The newly upgraded comprehensive strategic partnership with the U.S. during the visit of President Joe Biden is expected to unlock Vietnam’s economic opportunities, boosting hopes for a positive prospect of the country's becoming a new 'Asian Tiger,' according to some experts.
Vietnam and the U.S. announced the establishment of comprehensive strategic partnership for peace, cooperation, and sustainable development on Sunday, lifting their bilateral relations to a new level that puts the U.S. on the same footing as Russia or China.
Regional experts argued that strengthening ties with the U.S. would pave the way for Vietnam to develop its economy, while fortifying Hanoi’s stance in Washington’s ‘friendshoring’ strategy, as said by Julien Chaisse, professor at the City University of Hong Kong.
The optimism about Vietnam's economic development potential brings to mind a notable question in recent years: can Vietnam be a new 'Asian Tiger?' That is to say whether Vietnam is capable of repeating the success of Singapore, Hong Kong, Taiwan, and South Korea -- the past 'Asian Tigers.'
“The prospect of Vietnam emerging as a new ‘Asian Tiger’ is indeed a palpable reality. The nation has the potential to foster a high-tech economy through concerted efforts to nurture homegrown technological talent and foster innovation," Chaisse told Tuoi Tre News.
“The U.S., being a vanguard in the field of technology, will be indispensable in this endeavor.”
David Dapice, senior economist at the Ash Center for Democratic Governance and Innovation from the John F. Kennedy School of Government under Harvard University, also talked to Tuoi Tre News over Vietnam's 'Asian Tiger' vision.
When U.S. President Biden visits Vietnam, his top priorities are upgrading relations and strengthening Vietnam-U.S. cooperation in a number of areas including cybersecurity, education, green energy, and perhaps higher technology, according to Dapice.
The comprehensive strategic partnership puts the U.S. on the same footing as Russia or China. In practice, it increases the confidence of both nations that they can cooperate on subjects of mutual interest and concern.
Given that the U.S. is, by far, the biggest importer of Vietnam's exports, with a US$100 billion trade surplus for Vietnam, it makes sense to solidify cooperation.
If Vietnam wants to improve cybersecurity, it may want a domestic cloud computing center and there might be cooperation on that front, including training of computer scientists.
When it comes to economic growth potential, Vietnam has a better chance to become a new 'Asian Tiger' than others in ASEAN, but it needs to strengthen its private sector, mid- and high-level technical skills, while continuing reforms.
The U.S. can help with education, high-tech investment, and joint projects on things like artificial intelligence.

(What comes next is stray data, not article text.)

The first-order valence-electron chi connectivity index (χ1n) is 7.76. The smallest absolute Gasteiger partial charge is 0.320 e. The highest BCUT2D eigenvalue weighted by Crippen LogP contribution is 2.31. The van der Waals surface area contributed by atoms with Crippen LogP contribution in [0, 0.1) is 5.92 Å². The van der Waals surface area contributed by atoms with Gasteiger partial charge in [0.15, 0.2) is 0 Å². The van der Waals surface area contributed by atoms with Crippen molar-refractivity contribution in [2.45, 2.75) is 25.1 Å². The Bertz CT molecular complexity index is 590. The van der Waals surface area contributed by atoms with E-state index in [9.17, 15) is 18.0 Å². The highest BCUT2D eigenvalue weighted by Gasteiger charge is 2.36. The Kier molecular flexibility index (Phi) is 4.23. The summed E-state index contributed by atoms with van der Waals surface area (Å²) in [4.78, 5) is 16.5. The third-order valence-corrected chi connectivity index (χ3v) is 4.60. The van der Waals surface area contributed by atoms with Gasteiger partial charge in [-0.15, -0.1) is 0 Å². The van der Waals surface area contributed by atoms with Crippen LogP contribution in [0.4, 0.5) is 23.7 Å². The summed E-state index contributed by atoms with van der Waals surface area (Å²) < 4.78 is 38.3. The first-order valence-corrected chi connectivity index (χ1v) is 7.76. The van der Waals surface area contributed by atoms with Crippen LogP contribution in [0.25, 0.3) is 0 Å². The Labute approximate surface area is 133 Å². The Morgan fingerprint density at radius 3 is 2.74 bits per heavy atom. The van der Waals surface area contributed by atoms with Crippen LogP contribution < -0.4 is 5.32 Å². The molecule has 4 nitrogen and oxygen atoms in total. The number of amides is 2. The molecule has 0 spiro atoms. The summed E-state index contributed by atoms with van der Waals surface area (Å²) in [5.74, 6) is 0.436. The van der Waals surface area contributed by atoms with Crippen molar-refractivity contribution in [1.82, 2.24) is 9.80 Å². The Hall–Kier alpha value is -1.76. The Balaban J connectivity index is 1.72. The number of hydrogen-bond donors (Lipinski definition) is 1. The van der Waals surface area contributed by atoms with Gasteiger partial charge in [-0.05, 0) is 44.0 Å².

Loans for green finance would also be a boost.
For the U.S., Vietnam is definitely in the 'friend' box and is well placed to replace a fraction of other regional countries’ exports, as the investments of Foxconn and Pegatron, both major Apple suppliers, suggest.
Adding domestic value would insulate it against charges that it is just importing inputs and screwing them together.
There are limits to how much rural labor can be transferred to factories, so some lower-value exports may migrate to Cambodia or Bangladesh like garments, shoes, and toys so that higher-value products with better skills and wages can grow.
This will also insulate Vietnam against ever-more capable robots, which will compete with labor going forward.
The steps needed within Vietnam would be taken at a company level in many cases.
Private firms need to build up skills, scale, and reliability. The government can help, but longer-term investments will be needed.
If a Vietnam-U.S. trade agreement is upgraded, that will increase confidence that the rules would not be suddenly changed, supporting both foreign and domestic long-term investment.
There are problems in Vietnam-U.S. trade relations that need to be resolved. However, it is not Vietnam's fault that it is often the next best place after China to produce things.
To the extent that Vietnam's exports grow more slowly in the future, adding value by producing parts now imported would support gross domestic product (GDP) growth more without increasing the bilateral deficit.
Again, this will happen when private domestic firms are able to better connect with foreign direct investment (FDI) exporters.
The impact of Biden's visit on U.S. corporations will be felt gradually. Big companies have plans which are adjusted from time to time, not immediately.
There is also a likely period of slow growth in the U.S. due to tighter monetary policy. But having a friendly and secure nation with increasing capabilities will attract investment, and not only from the U.S..